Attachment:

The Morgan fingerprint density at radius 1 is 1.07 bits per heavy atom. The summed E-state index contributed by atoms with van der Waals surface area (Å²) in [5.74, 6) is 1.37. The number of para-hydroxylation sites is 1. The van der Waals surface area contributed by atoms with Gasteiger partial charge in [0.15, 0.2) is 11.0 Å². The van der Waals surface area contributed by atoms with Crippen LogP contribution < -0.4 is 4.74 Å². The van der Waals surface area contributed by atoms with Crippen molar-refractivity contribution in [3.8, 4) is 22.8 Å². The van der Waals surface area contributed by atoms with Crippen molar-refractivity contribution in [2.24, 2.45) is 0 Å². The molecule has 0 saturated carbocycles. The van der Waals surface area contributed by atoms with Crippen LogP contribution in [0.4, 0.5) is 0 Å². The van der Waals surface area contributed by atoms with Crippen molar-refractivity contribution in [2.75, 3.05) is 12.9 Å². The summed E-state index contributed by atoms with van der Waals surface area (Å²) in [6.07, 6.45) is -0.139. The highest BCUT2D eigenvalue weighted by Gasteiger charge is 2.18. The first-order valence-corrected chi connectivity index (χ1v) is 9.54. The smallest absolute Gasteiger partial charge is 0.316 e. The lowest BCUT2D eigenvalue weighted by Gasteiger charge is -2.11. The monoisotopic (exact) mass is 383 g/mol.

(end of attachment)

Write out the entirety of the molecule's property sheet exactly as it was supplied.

The Morgan fingerprint density at radius 1 is 1.07 bits per heavy atom. The summed E-state index contributed by atoms with van der Waals surface area (Å²) in [5.74, 6) is 1.37. The number of para-hydroxylation sites is 1. The van der Waals surface area contributed by atoms with Gasteiger partial charge in [0.15, 0.2) is 11.0 Å². The van der Waals surface area contributed by atoms with Crippen LogP contribution < -0.4 is 4.74 Å². The van der Waals surface area contributed by atoms with Crippen molar-refractivity contribution in [3.8, 4) is 22.8 Å². The van der Waals surface area contributed by atoms with Crippen molar-refractivity contribution in [2.24, 2.45) is 0 Å². The molecule has 0 saturated carbocycles. The van der Waals surface area contributed by atoms with Crippen LogP contribution in [0.4, 0.5) is 0 Å². The van der Waals surface area contributed by atoms with Crippen molar-refractivity contribution in [2.75, 3.05) is 12.9 Å². The summed E-state index contributed by atoms with van der Waals surface area (Å²) in [6.07, 6.45) is -0.139. The highest BCUT2D eigenvalue weighted by Gasteiger charge is 2.18. The first-order valence-corrected chi connectivity index (χ1v) is 9.54. The smallest absolute Gasteiger partial charge is 0.316 e. The lowest BCUT2D eigenvalue weighted by Gasteiger charge is -2.11. The monoisotopic (exact) mass is 383 g/mol.